It was a combination of moments, really, that got me writing right now. Moments, layered one on top of the other, that brought to mind the line from Virginia Woolf, “Life is not a series of gig lamps symmetrically arranged; life is a luminous halo, a semi-transparent envelope surrounding us from the beginning of consciousness to the end.” Today, one semi-transparent envelope wafted delicately to settle one on top of the next so that, when gazed through all together, they became a single lens. A telescope, a microscope maybe, that brought into focus — for just another moment — an entire world. An entire gay world.
Let me explain.
Later tonight I am flying to see, for a brief 20 hours, one of my closest friends, the kind of friend who makes you, sometimes breaks you, and always, for whatever reason, lives permanently inside of you. After being out of touch for far too long, years now, all it took for me to book an immediate flight were the weighted words, “Please come see me.”
Before I fly out tonight, my mom decided this afternoon to take me to lunch at her favorite chain restaurant lunch spot. We munched on enormous salads and tentatively slurped oddly flavored soup, and we chatted about the never-ending family gossip that I had missed out on living across the country, gossip that I was quickly catching up now that I was back home for an extended visit. Talk turned to my 12-year-old nephew Travis, who is obviously gay, but certainly not out. I hadn’t yet had the chance to talk to my mom (or my sister, for that matter) about Travis being gay, so I haltingly explained to my mom that Travis had reached out to me a number of times since I’d been back, telling me often that he knew he and I were a lot alike on the inside, that he just knew he was going to grow up to be like me, things like that. I’ve been wanting to respond to him, especially as he prepares to enter seventh grade, where life is too often dotted with anti-gay landmines. But I’ve waited to reach back out to Travis so that I could be sure I was doing it right, and as importantly, that his parents approved.
As I spoke, my mother sipped slowly from her Diet Coke, nodding to herself as she thought about having a gay grandson in addition to her gay son, before finally (and rather loudly) stating, “Well, I’ve thought he was gay since he was two years old! I think you should help him! That’s what I think! Talk to him!” She went on to say that Travis had already been called all the usual gay slurs at school and that he’d even stopped playing baseball not because he didn’t like it but because the other boys teased him so much. In between bites of clam chowder my mom told me that I needed to let Travis know that being gay is just fine and he needs to be proud of who he is. She carefully placed her spoon on the table and added, “He needs your help, Andrew.”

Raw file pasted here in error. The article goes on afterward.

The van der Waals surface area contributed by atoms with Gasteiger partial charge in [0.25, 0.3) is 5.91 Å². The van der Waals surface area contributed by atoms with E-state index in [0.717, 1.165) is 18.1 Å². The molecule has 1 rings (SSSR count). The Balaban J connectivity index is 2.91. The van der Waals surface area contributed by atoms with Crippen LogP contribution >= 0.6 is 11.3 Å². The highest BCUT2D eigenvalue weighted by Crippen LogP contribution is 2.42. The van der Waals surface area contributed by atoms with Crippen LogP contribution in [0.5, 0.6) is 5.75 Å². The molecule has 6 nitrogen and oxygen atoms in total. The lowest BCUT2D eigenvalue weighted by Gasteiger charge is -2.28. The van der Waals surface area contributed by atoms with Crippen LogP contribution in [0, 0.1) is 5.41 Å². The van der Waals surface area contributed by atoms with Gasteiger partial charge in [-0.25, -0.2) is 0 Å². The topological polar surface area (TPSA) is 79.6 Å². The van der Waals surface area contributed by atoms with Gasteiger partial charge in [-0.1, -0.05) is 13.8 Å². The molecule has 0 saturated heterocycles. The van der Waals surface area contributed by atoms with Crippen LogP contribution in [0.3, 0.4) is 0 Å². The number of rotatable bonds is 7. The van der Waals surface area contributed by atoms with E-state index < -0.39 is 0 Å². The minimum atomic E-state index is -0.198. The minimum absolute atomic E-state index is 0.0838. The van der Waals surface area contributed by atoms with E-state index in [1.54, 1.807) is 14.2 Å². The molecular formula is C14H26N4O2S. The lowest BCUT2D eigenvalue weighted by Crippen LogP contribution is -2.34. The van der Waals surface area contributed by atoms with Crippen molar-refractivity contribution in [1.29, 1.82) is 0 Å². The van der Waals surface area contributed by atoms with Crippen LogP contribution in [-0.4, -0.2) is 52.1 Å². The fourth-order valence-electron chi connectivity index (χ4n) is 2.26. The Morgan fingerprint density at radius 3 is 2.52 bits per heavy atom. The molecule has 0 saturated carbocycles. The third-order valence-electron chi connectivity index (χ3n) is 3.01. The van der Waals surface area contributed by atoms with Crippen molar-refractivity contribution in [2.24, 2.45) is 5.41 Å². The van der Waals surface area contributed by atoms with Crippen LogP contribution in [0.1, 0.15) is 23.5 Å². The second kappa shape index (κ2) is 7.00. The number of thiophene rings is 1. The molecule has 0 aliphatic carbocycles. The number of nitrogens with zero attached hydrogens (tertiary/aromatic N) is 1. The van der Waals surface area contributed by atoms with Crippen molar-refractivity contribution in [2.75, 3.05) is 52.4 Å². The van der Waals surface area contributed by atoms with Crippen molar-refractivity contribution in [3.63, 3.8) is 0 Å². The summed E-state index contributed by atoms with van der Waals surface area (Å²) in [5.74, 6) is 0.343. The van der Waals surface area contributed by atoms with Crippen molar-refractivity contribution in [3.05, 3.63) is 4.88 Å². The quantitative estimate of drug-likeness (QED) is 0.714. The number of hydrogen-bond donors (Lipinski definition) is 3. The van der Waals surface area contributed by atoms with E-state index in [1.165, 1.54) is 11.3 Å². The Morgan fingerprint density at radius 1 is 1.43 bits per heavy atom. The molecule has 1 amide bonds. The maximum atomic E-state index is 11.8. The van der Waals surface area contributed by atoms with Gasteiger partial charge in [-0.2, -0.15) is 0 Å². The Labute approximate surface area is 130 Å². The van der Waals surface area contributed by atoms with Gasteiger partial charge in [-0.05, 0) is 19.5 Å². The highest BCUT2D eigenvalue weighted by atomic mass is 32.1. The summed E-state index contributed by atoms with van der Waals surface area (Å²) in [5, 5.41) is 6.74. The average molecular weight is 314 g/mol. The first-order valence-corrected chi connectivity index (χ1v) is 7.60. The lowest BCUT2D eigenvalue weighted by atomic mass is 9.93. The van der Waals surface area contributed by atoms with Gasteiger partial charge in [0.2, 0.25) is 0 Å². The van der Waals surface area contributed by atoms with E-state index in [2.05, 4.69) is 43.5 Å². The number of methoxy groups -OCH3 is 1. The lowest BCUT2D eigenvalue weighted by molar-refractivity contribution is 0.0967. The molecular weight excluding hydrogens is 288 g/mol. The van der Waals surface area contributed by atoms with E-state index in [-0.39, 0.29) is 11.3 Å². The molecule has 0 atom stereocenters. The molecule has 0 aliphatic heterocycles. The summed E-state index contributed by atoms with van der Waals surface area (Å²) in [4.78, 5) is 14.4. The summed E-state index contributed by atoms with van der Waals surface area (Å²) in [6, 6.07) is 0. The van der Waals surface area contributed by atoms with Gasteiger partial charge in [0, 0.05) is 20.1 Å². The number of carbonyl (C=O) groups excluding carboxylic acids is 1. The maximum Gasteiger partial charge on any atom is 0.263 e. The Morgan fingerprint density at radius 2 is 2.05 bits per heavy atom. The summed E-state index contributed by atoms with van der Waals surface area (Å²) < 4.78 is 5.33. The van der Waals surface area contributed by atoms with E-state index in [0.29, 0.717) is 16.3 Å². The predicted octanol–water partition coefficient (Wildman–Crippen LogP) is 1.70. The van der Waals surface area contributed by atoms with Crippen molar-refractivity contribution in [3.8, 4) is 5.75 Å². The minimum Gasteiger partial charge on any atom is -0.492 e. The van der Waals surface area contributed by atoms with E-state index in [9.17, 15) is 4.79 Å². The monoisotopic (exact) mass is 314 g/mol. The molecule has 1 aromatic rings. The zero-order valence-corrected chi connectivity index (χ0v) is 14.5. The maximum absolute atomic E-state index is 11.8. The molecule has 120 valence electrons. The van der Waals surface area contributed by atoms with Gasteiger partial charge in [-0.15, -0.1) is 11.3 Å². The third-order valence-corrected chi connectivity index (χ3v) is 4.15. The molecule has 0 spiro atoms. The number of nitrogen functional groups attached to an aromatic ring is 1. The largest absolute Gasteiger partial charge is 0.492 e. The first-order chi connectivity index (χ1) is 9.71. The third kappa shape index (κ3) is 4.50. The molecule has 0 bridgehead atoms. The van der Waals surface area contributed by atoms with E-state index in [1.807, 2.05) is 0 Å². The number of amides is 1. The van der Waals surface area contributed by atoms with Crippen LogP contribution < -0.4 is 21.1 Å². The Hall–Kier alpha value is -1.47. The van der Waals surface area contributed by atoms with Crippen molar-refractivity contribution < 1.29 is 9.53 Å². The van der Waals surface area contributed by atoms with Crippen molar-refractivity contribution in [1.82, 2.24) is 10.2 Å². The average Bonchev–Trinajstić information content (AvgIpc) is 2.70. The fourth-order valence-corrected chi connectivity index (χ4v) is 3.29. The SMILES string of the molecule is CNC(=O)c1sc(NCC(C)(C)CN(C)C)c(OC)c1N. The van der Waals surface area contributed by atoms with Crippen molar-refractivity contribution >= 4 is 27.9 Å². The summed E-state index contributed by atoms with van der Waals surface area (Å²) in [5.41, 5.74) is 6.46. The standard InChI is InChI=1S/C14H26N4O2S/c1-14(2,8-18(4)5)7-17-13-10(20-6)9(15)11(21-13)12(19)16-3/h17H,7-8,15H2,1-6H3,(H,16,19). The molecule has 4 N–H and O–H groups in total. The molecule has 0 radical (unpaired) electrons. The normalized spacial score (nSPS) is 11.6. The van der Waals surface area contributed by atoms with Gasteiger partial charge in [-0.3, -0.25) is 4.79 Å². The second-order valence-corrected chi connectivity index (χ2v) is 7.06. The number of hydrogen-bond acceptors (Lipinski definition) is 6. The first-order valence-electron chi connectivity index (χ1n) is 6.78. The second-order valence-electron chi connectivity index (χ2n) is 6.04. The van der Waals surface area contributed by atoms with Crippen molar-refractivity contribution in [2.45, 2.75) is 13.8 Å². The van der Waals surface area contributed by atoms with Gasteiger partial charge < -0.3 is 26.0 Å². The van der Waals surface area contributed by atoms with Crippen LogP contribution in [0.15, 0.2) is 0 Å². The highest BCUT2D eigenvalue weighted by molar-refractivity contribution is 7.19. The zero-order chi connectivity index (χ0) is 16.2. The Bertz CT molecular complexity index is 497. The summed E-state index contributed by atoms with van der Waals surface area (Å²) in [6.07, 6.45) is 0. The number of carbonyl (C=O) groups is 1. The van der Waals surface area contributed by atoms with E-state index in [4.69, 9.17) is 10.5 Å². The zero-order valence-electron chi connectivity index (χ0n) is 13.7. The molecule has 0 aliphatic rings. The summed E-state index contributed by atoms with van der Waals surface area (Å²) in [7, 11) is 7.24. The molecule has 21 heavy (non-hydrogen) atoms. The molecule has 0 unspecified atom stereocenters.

On the way out of the restaurant, my younger sister (Travis’s mother) called to see if we were still on for tennis. I’d forgotten for a moment that we’d made plans earlier in the week to play this afternoon. We grew up playing together, and it’d been at least a decade since we last played each other, what with her being married and having four kids and going to school and me living thousands of miles away . . . . I hurried back to my mother’s house to change and gather my gear.
When my sister picked me up, I was surprised, and pleased, to see that she’d brought her four kids, including Travis. We drove to the nearby tennis courts, unloaded ourselves and the kids, and started playing tennis on a gorgeous summer day. My sister and I hit for a while, with her kids acting as ballboys, and her wicked forehand left me flat-footed more than once. As we played and settled into a soothing pattern of forehands and backhands, I drifted into memories of us playing as kids, just the two of us hitting the tennis ball back and forth for hours and hours on whatever tennis court we could sneak on to, using outdated equipment and flat tennis balls, until our hands blistered or we were too hungry to continue. We weren’t entirely sure what we were doing on the court then, but we knew we loved playing.